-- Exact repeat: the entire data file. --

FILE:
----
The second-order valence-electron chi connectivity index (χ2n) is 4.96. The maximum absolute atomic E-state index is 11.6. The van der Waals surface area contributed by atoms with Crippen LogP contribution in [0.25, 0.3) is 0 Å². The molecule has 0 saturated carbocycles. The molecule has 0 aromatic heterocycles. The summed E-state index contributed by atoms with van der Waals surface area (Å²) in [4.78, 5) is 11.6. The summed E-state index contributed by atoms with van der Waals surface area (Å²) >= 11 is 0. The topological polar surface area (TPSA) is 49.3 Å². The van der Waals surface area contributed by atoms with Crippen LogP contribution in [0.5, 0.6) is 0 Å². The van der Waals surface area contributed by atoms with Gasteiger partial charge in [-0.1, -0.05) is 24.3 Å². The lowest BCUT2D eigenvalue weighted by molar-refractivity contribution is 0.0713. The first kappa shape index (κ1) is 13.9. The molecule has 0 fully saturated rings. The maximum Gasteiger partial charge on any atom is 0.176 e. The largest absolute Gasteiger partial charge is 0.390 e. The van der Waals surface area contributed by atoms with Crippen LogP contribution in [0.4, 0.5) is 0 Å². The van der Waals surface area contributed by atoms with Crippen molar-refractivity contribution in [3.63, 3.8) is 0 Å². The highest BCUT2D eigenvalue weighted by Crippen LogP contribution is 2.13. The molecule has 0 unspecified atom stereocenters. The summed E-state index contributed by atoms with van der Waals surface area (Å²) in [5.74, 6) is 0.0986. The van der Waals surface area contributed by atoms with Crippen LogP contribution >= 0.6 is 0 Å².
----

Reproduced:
The second-order valence-electron chi connectivity index (χ2n) is 4.96. The maximum absolute atomic E-state index is 11.6. The van der Waals surface area contributed by atoms with Crippen LogP contribution in [0.25, 0.3) is 0 Å². The molecule has 0 saturated carbocycles. The molecule has 0 aromatic heterocycles. The summed E-state index contributed by atoms with van der Waals surface area (Å²) in [4.78, 5) is 11.6. The summed E-state index contributed by atoms with van der Waals surface area (Å²) >= 11 is 0. The topological polar surface area (TPSA) is 49.3 Å². The van der Waals surface area contributed by atoms with Crippen LogP contribution in [0.5, 0.6) is 0 Å². The van der Waals surface area contributed by atoms with Gasteiger partial charge in [-0.1, -0.05) is 24.3 Å². The lowest BCUT2D eigenvalue weighted by molar-refractivity contribution is 0.0713. The first kappa shape index (κ1) is 13.9. The molecule has 0 fully saturated rings. The maximum Gasteiger partial charge on any atom is 0.176 e. The largest absolute Gasteiger partial charge is 0.390 e. The van der Waals surface area contributed by atoms with Crippen LogP contribution in [0.4, 0.5) is 0 Å². The van der Waals surface area contributed by atoms with Crippen molar-refractivity contribution in [3.63, 3.8) is 0 Å². The highest BCUT2D eigenvalue weighted by Crippen LogP contribution is 2.13. The molecule has 0 unspecified atom stereocenters. The summed E-state index contributed by atoms with van der Waals surface area (Å²) in [5.74, 6) is 0.0986. The van der Waals surface area contributed by atoms with Crippen LogP contribution >= 0.6 is 0 Å².